Google’s global staffing lead and senior recruiter Lisa Stern Haynes says that the tech giant is able to employ the very best talent because a group of people have to agree on each person that’s hired.
A hiring manager can say no to an applicant for any reason, says Haynes. On the flip side, a hiring manager cannot single-handedly give the “final yes” to extend a job offer. All suitable candidates must be passed along to a hiring committee for review.
“When managers come to Google for the first time and hear this, especially after years and years of having it a very different way at their previous companies, they’re shocked,” says Haynes.
But the tech giant stands by its strategy of making hiring decisions through a team consensus. “Research tells us that teams that have diverging opinions can make better less biased decisions. And that also applies to the way we make hiring decisions too,” Haynes explains.
Although this method slightly slows down the process, it ends up being hugely beneficial in the long run without having to hire because of time pressure.
The hiring committees at Google are usually made up of leaders in the specific organisation doing the hiring. Members serve on the committee for three to six months before being rotated out of the committee. However, the individual hiring manager is not part of the committee, which Haynes says new managers also find surprising.
The process is as follows: the hiring manager first interviews the candidate and then fills out a hiring packet that includes things like the detailed interview feedback, the recruiter’s notes from the initial conversation, internal references if the person knows someone at Google and external references if the person has submitted professional references.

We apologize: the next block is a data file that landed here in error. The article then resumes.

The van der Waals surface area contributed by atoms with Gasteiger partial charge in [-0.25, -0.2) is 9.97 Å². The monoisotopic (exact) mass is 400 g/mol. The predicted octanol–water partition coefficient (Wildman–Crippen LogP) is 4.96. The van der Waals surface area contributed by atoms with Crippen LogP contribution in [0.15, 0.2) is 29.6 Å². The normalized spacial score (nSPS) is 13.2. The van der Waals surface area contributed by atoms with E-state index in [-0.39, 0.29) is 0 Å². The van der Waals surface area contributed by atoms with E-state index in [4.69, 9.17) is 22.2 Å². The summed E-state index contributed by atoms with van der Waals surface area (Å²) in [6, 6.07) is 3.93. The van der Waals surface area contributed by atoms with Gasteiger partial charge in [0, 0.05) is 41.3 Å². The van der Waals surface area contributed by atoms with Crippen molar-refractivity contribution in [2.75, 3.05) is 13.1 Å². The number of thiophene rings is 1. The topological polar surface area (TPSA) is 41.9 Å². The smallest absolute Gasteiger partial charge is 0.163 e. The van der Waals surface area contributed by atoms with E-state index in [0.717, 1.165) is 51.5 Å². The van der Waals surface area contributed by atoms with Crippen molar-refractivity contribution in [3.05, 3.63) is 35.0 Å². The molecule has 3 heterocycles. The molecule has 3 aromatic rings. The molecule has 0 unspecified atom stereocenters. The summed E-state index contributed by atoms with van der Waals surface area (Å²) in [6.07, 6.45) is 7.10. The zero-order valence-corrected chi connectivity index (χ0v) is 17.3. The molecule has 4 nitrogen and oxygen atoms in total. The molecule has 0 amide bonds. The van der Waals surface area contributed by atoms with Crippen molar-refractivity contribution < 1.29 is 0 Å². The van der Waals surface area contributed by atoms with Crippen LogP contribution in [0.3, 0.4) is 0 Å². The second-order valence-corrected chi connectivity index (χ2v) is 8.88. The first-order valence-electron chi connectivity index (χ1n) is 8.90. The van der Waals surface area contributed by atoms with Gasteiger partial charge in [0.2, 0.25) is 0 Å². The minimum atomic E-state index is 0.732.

The hiring manager then passes this review on to the independent committees. The best part of this chain, says Haynes, is that unlike the hiring manager, committee members are removed from the urgency of selecting someone and are able to judge the applicant based solely on merit.
“They’re like a layer of objectivity and they’re looking to see does this person match the qualification for this immediate role at hand,” says the lead recruiter. “Also, are they gonna be a good fit for the organization as a whole for the longer term,”
Because positions are constantly shifting, it’s important that the company employs and values applicants who are problem-solvers and who have a “general cognitive ability” over role-related knowledge because positions are constantly shifting.
“If you think about how quickly Google changes, if you just hire someone to do one specific job but then our company needs change, we need to be rest assured that that person is going to find something else to do at Google,” she says. “That comes back to hiring smart generalists.”
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